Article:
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class SupercalifragilisticexpialidociousManager(models.Manager):
    # Sorry, I'm sick of Foo and Spam for now.
    def get_query_set(self, account=None):
        return super(SupercalifragilisticexpialidociousManager,

The magic I'm looking for is the "uncle=model_thats_using_this_manager_instance.uncle". It seems like I should be able to do this somehow. I know I could say self.model to get the model, but how to get the instance?

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2 Answers 2

up vote 3 down vote accepted

AFAK you cannot access the model from inside a manager. It doesn't make sense as managers operate on the whole table.

You should do something like this in the model:

class Model(models.Model):
    # some attributes here
    def getAllRelativesWithSameUncle(self):
        return Model.objects.filter(uncle = self.uncle)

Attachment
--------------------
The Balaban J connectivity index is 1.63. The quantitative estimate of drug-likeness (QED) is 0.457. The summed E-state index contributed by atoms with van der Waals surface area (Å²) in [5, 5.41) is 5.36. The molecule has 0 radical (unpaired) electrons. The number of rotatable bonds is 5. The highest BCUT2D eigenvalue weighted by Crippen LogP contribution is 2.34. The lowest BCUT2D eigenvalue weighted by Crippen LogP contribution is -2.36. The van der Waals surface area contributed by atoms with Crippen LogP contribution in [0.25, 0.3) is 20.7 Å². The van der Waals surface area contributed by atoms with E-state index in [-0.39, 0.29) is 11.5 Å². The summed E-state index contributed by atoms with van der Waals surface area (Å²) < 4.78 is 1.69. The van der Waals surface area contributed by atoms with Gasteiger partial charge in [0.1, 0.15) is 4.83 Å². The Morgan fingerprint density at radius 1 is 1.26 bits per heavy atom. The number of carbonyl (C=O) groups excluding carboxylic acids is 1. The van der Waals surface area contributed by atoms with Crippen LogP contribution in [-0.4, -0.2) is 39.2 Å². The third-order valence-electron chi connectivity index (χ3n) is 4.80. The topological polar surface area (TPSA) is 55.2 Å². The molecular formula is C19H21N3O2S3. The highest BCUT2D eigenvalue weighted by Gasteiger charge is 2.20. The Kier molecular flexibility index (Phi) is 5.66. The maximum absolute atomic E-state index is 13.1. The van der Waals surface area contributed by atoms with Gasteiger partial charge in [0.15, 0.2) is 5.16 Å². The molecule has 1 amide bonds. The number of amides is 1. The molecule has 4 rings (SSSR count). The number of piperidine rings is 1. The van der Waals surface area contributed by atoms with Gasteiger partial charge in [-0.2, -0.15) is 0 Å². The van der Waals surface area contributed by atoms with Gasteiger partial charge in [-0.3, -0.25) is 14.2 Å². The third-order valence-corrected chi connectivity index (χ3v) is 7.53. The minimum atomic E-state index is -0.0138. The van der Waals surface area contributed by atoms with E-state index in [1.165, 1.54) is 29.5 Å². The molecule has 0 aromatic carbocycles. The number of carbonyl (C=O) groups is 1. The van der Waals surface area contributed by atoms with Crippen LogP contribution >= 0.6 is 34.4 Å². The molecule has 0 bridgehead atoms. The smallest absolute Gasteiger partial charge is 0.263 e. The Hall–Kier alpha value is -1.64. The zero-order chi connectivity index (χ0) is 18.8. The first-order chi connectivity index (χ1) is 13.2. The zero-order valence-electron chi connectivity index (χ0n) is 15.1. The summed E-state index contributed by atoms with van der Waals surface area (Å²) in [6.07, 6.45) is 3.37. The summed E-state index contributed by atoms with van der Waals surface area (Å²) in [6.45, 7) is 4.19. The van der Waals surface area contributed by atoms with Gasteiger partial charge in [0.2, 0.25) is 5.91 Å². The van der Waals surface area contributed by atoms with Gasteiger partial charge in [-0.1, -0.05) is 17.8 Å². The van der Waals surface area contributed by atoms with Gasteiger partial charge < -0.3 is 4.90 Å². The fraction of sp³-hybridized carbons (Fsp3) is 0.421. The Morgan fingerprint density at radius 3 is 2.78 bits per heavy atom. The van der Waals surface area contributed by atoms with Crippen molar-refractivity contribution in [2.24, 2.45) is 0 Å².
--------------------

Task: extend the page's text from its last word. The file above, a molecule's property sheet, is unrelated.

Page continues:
or in the manager:

class SupercalifragilisticexpialidociousManager(models.Manager):
    def getSelfRelativesFor(self, model):
        return self.get_query_set().filter(uncle=model)
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model method makes much more sense –  Dmitry Shevchenko Jan 25 '10 at 22:57
I think you meant to say uncle=model_instance and (self, model_instance) rather than using the model itself as the filtering attribute. –  orokusaki Jan 26 '10 at 0:05
Of course, thats why it is written in small letters ;) (I confess it could be misunderstood). Changed it.... –  Felix Kling Jan 26 '10 at 0:10

It doesn't make sense to ask for an instance when you're using a manager. Managers are class-level attributes - if you try and do foo.objects.all() where foo is an instance of Supercalifragilisticexpialidocious, you will explicitly get an error:

AttributeError: Manager isn't accessible via Supercalifragilisticexpialidocious instances
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Thanks Daniel. You're example helped me to understand the context in which managers exist. I still need to find a way to better handle this situation application-wide vs having to write special code hither and thither. –  orokusaki Jan 26 '10 at 0:07

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